Windsport.com
Coming soon... win a trip to Brazil lottery!

Severne Gator 7.5, 6.0 and 5.3

Jun 9, 2010

Severne Gator 7.5
On the water:
The no-cam Gator line is one of the best you can find to help simplify windsurfing. Sizes range from 3.7 to 8.0 and the design changes from having five to six to seven battens as they get bigger to best suit the water conditions for their particular wind range. In the larger sizes, like this 7.5 m2, there are two battens that extend below the boom giving it more area in the foot, which helps the stability by locking shape into the lower-half of the sail. With minimalist head construction and drive from down low, the Gator felt light for a 7.5 m2. It was one of the few big sails we felt comfortable trying carving freestyle tricks with, and testers commented that it almost had the depower of a wavesail. Through tuning this sail can be run on wide boards, but with so much depower you’ll need to be a more efficient sailor if you’re looking for torque off a race’s starting-line. We loved the sails efficiency and drag-free feel, something testers often call “feeling slippery.”
 

Rigging: At 7.5 m2 the Gator is not a wavesail, but the wave-like comparisons extend to how it rigs and looks as well. There are no tricks needed to put it together, and with its flattish profile it doesn’t even need a wide race style boom to perform properly. The head and leech may not be as beefy as a wavesail, but the all grid construction provides plenty of durability to make for a long-lasting freeride sail.
 

Final word: The Gator 7.5 is an efficient performer that does everything well.

Gator 7.5 Gallery:



Severne Gator 6.0 and 5.3
On the water:
We have grouped these two sails together here despite the 6.0 being a six-batten freemove design and the 5.3 a five-batten wavesail with a higher cut foot. On the water these changes don’t really make for much difference in a straightline. Both sizes twist off at the head in a similar manner through gusts, while a supple elasticity in the body gives a perfect balance between stability and rider feedback. The draft is slightly higher on the 6.0 m2 but it still balances well on the same single back strap boards that the 5.3 m2 prefers. With a good balance between depower and stability these smaller Gators have a slippery, drag-free feel, providing the rider with just enough feedback to improve their efficiency. In transitions the quick depower lets you feel how light the rig really is, giving you the confidence to be aggressive in any type of transition.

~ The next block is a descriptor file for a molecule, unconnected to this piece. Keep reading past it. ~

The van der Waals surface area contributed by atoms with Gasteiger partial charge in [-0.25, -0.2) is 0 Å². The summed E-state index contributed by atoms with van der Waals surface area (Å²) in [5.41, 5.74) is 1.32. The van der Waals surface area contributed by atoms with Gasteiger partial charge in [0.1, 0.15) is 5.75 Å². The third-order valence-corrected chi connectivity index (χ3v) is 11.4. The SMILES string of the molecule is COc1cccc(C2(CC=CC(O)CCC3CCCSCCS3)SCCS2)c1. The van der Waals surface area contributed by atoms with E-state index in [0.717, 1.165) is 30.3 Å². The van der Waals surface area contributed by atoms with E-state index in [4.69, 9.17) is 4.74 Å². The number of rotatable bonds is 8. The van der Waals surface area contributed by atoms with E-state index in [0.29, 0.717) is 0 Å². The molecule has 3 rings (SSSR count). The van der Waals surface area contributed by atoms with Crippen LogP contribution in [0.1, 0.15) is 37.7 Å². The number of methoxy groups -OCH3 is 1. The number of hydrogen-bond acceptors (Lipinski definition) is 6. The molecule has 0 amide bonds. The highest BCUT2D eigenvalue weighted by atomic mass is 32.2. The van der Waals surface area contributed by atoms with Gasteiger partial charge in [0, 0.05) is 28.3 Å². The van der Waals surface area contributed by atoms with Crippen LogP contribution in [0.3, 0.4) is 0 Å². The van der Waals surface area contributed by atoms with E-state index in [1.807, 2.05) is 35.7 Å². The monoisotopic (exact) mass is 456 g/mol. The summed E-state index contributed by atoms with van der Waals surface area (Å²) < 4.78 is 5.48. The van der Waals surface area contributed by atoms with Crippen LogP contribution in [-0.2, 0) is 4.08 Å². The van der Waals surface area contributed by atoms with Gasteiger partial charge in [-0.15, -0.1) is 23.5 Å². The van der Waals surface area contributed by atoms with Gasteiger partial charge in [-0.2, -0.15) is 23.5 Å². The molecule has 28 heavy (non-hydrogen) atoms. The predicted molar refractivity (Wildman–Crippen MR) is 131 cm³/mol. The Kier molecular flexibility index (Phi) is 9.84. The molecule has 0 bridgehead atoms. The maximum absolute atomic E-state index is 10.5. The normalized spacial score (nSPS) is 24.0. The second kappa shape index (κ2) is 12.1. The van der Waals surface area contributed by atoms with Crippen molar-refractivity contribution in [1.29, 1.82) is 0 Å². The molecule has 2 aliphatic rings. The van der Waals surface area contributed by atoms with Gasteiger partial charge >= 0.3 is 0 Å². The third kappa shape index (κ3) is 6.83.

Rigging: We sailed both of these with the same 430 centimetre RDM, plus the 6.0 m2 was also rigged on the 460 centimetre SDM from the Gator 7.5. As is usually the case, the RDM gave it a little softer feel that felt better in transitions, while the longer SDM provided a little more stability when fully powered-up. Severne has done a great job of making this simplified sail line easy to rig as well. Changes in tension in all sizes are easy to both see on land and feel on the water.
 

Final word: The smaller Gators are true do-everything sails that will feel great in the hands of any level rider.

Gator 6.0 Gallery:


Gator 5.3 Gallery:


The Quiver
Feel:
As you’d expect of from having all sails of the same model, there is ample familiarity to be found here. They power-up and depower in a similar manner even though the extra batten and slight alteration in each size does change the performance of the sail to better suit its intended conditions.
 

Rigging: There is also similarity in how the sails rig. The fact that these are about as easy to rig as you will find just makes this quiver of Gators that much more attractive.
 

Sail sizing: Along with a similarity of feel and rigging, this quiver covers a huge range of wind and water conditions. We had no problem making the jump between each size, plus we love that each sail is specifically designed for the conditions you will encounter when using it.
 

Rig parts: Whether by design or not, a number of the Gator’s have luff lengths close to the standard lengths masts come in. This makes it easier to build a quiver with a minimal expense on masts as you can usually pick from one of two length masts to rig each sail.


THE LATEST

Video
Phil Soltysiak at Lac Champlain...
September 29, 2014
Video
PWA Sylt World Cup: Part 1
September 29, 2014
Video
Hugo de Sousa... Insane Action!
September 26, 2014
Video
PWA Cold Hawaii: Final Day...
September 26, 2014
Video
Summer Holidays in Sri Lanka
September 24, 2014
[1] [2] [3] [4] [5] > » 

Newsletter Signup

 

COPYRIGHT 2014 WINDSPORT MAGAZINE. ALL RIGHTS RESERVED.
NO PORTION OF THIS WEBSITE MAY BE REPRODUCED, COPIED OR REUSED IN ANYWAY WITHOUT PERMISSION FROM SBC MEDIA INC.

CMS POWERED BY MANTIS